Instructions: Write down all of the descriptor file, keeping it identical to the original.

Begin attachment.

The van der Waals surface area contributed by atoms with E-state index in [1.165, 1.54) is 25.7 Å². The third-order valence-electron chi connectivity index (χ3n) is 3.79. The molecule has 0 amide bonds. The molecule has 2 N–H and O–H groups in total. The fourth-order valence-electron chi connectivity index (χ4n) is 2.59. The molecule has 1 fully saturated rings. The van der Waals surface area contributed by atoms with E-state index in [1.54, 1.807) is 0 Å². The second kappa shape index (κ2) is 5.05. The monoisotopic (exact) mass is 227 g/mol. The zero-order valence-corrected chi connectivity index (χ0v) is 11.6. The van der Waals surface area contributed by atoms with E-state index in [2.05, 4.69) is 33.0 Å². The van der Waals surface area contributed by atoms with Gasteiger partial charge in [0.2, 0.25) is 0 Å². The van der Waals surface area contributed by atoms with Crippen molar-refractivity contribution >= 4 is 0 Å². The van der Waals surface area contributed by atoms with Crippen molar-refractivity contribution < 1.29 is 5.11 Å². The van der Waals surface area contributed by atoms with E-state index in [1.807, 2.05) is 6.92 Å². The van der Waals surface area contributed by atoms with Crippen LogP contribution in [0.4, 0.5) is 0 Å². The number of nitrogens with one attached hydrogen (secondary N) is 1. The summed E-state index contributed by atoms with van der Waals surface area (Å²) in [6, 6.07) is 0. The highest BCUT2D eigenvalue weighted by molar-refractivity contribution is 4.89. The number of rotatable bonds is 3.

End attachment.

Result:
The van der Waals surface area contributed by atoms with E-state index in [1.165, 1.54) is 25.7 Å². The third-order valence-electron chi connectivity index (χ3n) is 3.79. The molecule has 0 amide bonds. The molecule has 2 N–H and O–H groups in total. The fourth-order valence-electron chi connectivity index (χ4n) is 2.59. The molecule has 1 fully saturated rings. The van der Waals surface area contributed by atoms with E-state index in [1.54, 1.807) is 0 Å². The second kappa shape index (κ2) is 5.05. The monoisotopic (exact) mass is 227 g/mol. The zero-order valence-corrected chi connectivity index (χ0v) is 11.6. The van der Waals surface area contributed by atoms with E-state index in [2.05, 4.69) is 33.0 Å². The van der Waals surface area contributed by atoms with Gasteiger partial charge in [0.2, 0.25) is 0 Å². The van der Waals surface area contributed by atoms with Crippen molar-refractivity contribution >= 4 is 0 Å². The van der Waals surface area contributed by atoms with Crippen molar-refractivity contribution < 1.29 is 5.11 Å². The van der Waals surface area contributed by atoms with E-state index in [1.807, 2.05) is 6.92 Å². The van der Waals surface area contributed by atoms with Crippen LogP contribution in [0.4, 0.5) is 0 Å². The number of nitrogens with one attached hydrogen (secondary N) is 1. The summed E-state index contributed by atoms with van der Waals surface area (Å²) in [6, 6.07) is 0. The highest BCUT2D eigenvalue weighted by molar-refractivity contribution is 4.89. The number of rotatable bonds is 3.